• In this case, I did not use any fusible. I simply sewed it in. The foam compresses easily so that it is not difficult to sew. The seams can get a bit bulky. So if you want to minimize those, you would want to choose a fusible.

You could baste the sweatshirt to the foam, but I didn’t bother to do that. I simply folded the sweatshirt with the foam behind it, so that they were right sides together and pinned both sides, leaving the top open.

22-IMG_0177 23-IMG_0178

Sew the two sides seams. To create a boxed bottom, place the bag on my ironing board with the seam facing up.


Grab the end so that the seam is centered in your hands.


Measure 6″ across this triangle and mark.

26-IMG_0181 27-IMG_0182

Stitch across this line and repeat on the other side. Your bag should look like this.


I typically trim the excess off, but you can leave it if you feel it gives your bag more stability.


Turn the bag inside out. You can baste along the top edge if desired.


Sew Pocket Cut two pieces of fabric 6.5″ x 12″ (or any size you wish.) You can interface the fabric for strength, if desired.


With right sides facing, sew around the edges of the rectangle and leave a 4″ – 5″ opening along the bottom.


Turn inside out and press.


Place the pocket 5″ below the opening and centered, horizontally, on the lining fabric. Pin and stitch, closing the bottom opening.


Add an additional line of stitching on the pocket to create compartments of various sizes.


Sew Lining Repeat the steps for sewing the outer bag using the lining. However, on one of the side seams, leave a 6″ opening in the seam for turning the bag inside out.


Sew the outer bag to the lining. Place the outer bag inside the lining, right sides facing.


Pin the lining to the bag around the top. (Wonder clips work really well and I used them later!)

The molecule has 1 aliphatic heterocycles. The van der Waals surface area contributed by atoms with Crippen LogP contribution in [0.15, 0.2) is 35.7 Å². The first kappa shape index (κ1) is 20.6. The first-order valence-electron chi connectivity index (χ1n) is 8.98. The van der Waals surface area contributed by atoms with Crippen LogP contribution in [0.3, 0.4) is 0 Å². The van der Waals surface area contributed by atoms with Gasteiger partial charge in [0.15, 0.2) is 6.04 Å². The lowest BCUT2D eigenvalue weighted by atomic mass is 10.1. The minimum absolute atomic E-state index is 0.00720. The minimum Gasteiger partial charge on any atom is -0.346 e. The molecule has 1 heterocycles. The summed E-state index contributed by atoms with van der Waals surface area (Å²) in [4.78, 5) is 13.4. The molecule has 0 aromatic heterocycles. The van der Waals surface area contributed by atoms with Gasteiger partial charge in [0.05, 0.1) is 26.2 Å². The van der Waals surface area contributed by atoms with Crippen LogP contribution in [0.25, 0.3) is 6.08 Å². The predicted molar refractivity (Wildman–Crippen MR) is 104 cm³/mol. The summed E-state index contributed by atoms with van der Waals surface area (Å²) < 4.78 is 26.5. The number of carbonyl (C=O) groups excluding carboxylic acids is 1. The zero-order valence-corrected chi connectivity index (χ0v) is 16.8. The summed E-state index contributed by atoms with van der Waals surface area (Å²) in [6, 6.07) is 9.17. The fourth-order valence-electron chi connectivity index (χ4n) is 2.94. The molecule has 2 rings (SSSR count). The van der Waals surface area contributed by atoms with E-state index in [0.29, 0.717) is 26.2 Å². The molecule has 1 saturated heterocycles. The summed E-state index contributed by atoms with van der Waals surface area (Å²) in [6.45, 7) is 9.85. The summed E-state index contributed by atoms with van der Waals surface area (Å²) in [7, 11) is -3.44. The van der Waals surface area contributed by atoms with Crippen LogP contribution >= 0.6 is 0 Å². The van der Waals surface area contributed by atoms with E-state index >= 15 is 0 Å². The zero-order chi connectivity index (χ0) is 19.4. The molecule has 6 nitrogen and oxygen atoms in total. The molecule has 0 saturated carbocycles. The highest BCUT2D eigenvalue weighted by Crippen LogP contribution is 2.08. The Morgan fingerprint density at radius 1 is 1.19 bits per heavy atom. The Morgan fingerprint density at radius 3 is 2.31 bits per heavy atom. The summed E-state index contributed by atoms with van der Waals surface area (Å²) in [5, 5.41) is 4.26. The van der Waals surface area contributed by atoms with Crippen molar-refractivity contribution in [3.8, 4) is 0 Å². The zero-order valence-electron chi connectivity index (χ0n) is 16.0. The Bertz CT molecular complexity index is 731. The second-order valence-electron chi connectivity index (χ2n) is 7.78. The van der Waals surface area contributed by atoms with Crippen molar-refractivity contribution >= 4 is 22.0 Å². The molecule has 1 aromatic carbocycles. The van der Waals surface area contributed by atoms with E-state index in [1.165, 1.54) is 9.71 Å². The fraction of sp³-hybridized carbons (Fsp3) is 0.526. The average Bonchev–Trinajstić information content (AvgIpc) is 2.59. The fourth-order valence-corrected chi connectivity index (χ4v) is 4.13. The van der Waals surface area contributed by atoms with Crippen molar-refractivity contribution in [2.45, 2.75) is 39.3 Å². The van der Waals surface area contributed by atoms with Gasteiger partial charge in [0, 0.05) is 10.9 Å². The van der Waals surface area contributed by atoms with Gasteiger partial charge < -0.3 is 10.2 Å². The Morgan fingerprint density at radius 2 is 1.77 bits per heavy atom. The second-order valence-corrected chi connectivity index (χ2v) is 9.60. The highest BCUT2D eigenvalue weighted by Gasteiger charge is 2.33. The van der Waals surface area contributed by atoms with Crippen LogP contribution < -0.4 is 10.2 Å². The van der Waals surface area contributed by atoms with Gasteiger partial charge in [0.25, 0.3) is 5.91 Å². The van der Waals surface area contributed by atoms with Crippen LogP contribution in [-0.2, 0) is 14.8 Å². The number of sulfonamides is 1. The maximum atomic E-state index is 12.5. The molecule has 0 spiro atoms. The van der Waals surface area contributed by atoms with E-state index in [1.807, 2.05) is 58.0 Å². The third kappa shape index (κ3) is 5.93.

44-IMG_0200 45-IMG_0201

Sew around the top.


Turn inside out using the open side seam.


Stitch the opening closed. Push the lining inside and press around the top edge.


Pin or clip the top edge and top stitch.

49-IMG_0205 Upcycled Sweatshirt Tote #diy #football @maidenjane

Add Straps Cut two straps, each 28″ long. (If you don’t have webbing, use the extra sweatshirt fabric from the sleeves.)


Cut two 1.5″ squares out of extra sweatshirt fabric.


Place the webbing 5″ from the side seams and cover with one of the squares. I put the fuzzy side facing out for some interest. Pin.


Stitch around the square and in an “X” shape to secure the webbing beneath.


This is how your tote looks now. If you like this, stop here!

Upcycled Sweatshirt Tote #diy #football @maidenjane

If you want to add a bit more structure or simply some design detailing, you can top stitch the four sides and front and back bottoms. Starting at the bottom, I fold the fabric and pin or clip. Topstitch.

58-IMG_0216 Upcycled Sweatshirt Tote #diy #football @maidenjane

Do the same thing along the bottom.

60-IMG_0218 61-IMG_0219

You now have a finished tote that is “made for a man, but strong enough for a woman.” (For some reason, I have that old Secret slogan stuck in my head – well, reversed in my head.)

Upcycled Sweatshirt Tote #diy #football @maidenjane Upcycled Sweatshirt Tote #diy #football @maidenjane Upcycled Sweatshirt Tote #diy #football @maidenjane Upcycled Sweatshirt Tote #diy #football @maidenjane Upcycled Sweatshirt Tote #diy #football @maidenjane Upcycled Sweatshirt Tote #diy #football @maidenjane Upcycled Sweatshirt Tote #diy #football @maidenjane

Be sure to stop by the 2015 Crafty Football Blog Hop or stop back here to watch the Linky for new ideas. You can also check out all of my tutorials here. A few that are related to football include: